The stigma was always the most interesting part of a flower to me. It was never due to its reproductive importance or some deep-seated feminist sentiment, but rather because of its functionality. The stigma serves as a gateway, one through which precious pollens are delivered and sent to the ovaries within the flower’s central pistil, a structure surrounded by its petals. When I’d seen the stigma in diagrams and drawings in science class, it was just an indistinguishable shape with a thick, smudged outline. Seeing it on a real plant was much different. One that always lingers in my mind’s eye is that of a pink lily, a triangular structure with a deep yellow color that evokes images of honey-turned-cream. It held the center throne of the lily’s display of beloved petals as if it were the heart of the plant, beating with the lifeblood of its posterity. Its yellowish surface was covered with a sticky coating for the purpose of rehydrating dry pollen for fertilization, but to me it was like magic, like it could give life to everything it touched. If the most beautiful flowers happened to have the most effective pistils, it wouldn’t surprise me.
Not many would be keen to hear inner thoughts like these, not even my own mother. Especially not my own mother. She would rather me go to and fro school quietly, to bring up any kind of jargon if only to recite the rote passages and bland fact bits I’d been force-fed in class. She values my education but only to the most surface-level degree. Like many other “old adolescents”, I don’t have the slightest clue of what she wants for my future, and from what I can gather, neither does she.
My mother chimes in and interrupts my self-exposition. “Look Lucy, they’re hiring. I think this would be a great job for you. Grocery stores have flexible hours, you know, and this would be a good first job to get you started.”
I follow her hand as her index finger points towards the jerking automatic doors to a bright orange sign, inscribed with “Currently Hiring”, plastered to the wall and glistening as I try to will it away.
I reply with, “I don’t know about that.”
“Oh, it’s easy work. And I’m sure they’d hire you. These places tend to bring on cute girls your age.”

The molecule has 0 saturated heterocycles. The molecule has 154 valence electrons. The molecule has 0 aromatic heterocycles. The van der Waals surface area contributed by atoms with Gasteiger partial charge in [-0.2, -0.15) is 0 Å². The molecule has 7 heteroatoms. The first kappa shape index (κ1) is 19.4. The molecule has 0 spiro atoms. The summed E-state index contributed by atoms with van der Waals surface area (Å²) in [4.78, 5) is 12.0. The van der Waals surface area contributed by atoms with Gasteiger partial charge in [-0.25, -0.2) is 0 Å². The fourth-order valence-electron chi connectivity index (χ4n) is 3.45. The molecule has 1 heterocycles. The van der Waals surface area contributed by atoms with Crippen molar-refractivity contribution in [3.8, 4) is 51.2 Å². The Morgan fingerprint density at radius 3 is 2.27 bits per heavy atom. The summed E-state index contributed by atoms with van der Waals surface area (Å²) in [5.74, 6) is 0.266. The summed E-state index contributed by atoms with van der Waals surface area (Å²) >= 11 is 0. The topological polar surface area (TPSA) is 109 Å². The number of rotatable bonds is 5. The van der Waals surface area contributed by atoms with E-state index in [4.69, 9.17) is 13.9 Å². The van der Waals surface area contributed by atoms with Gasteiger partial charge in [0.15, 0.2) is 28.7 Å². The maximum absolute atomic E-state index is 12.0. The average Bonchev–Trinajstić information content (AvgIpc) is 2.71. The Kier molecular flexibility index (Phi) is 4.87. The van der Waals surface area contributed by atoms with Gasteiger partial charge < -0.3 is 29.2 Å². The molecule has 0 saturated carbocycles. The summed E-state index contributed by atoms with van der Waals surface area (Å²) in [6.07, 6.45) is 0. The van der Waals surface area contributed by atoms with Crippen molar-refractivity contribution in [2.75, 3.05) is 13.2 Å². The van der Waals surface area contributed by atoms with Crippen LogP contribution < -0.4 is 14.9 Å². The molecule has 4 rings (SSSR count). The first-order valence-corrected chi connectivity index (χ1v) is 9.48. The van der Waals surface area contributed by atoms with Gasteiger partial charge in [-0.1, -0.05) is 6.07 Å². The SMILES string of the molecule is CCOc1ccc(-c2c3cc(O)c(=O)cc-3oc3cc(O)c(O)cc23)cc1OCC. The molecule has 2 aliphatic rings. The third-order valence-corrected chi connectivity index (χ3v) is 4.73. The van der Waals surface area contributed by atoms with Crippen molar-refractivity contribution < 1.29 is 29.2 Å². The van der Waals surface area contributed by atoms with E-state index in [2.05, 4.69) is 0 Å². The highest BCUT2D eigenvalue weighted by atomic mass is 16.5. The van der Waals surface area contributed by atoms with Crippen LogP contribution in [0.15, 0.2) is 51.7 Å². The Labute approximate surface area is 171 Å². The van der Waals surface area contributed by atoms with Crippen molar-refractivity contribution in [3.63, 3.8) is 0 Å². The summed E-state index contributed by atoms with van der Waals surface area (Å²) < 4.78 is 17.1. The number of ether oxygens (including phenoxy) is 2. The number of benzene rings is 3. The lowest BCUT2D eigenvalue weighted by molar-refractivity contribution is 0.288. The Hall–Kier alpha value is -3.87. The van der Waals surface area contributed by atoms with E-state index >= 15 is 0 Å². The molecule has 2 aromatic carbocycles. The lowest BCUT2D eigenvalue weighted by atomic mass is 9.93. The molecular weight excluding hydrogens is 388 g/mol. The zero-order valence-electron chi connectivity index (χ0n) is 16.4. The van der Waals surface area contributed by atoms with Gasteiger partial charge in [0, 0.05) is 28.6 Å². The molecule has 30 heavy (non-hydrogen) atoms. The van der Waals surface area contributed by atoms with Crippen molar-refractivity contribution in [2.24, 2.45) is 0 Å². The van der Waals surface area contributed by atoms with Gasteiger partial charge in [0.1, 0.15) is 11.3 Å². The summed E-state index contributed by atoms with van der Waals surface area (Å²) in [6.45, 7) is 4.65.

I can’t tell if she’s pitying me or if she’s hopelessly, utterly blind to how unsightly I am. If Keira Knightley were a lily, then I’d be a rafflesia.
Mother always gravitated towards the vegetables and fruits first. Through one convoluted coping mechanism or another, I find a way to enjoy the produce section. It’s colorful, what with the taut skin and glowing red hues of the hand grenade tomatoes, and the shifting green-screen shades of cabbage and okra lining the misty sprinkle machines. On some strange level I, somewhat shamefully, feel a bit of a connection with these crops. We both wait in limbo to change, or be changed. In both cases, what lies ahead could very well be the worst thing to ever happen to us. Though, unlike vegetables, I have the freedom to be forced to listen to incessant spouting about my procuring a job and making more friends.
Like a Ferris wheel motor, we pass rows and rows of freezer doors, all Heaven-lit cockpits full of frozen occupants with courses set to American suburbia. These cold aisles always arouse a bit of excitement from me. According to my mother’s ever-static routine, freezer doors mean we are nearing the end of this grocery shopping vexation. The thought of leaving this claustrophobic, homogenized cardboard cutout prison block inevitably overtakes my thoughts.
That is, until something vaguely familiar graces my peripherals in one wave of motion. Startled, I turn my head swiftly to confront it.
There’s nothing, save for an empty cart garnished by a bouquet.
Photography by Sumner McMurtry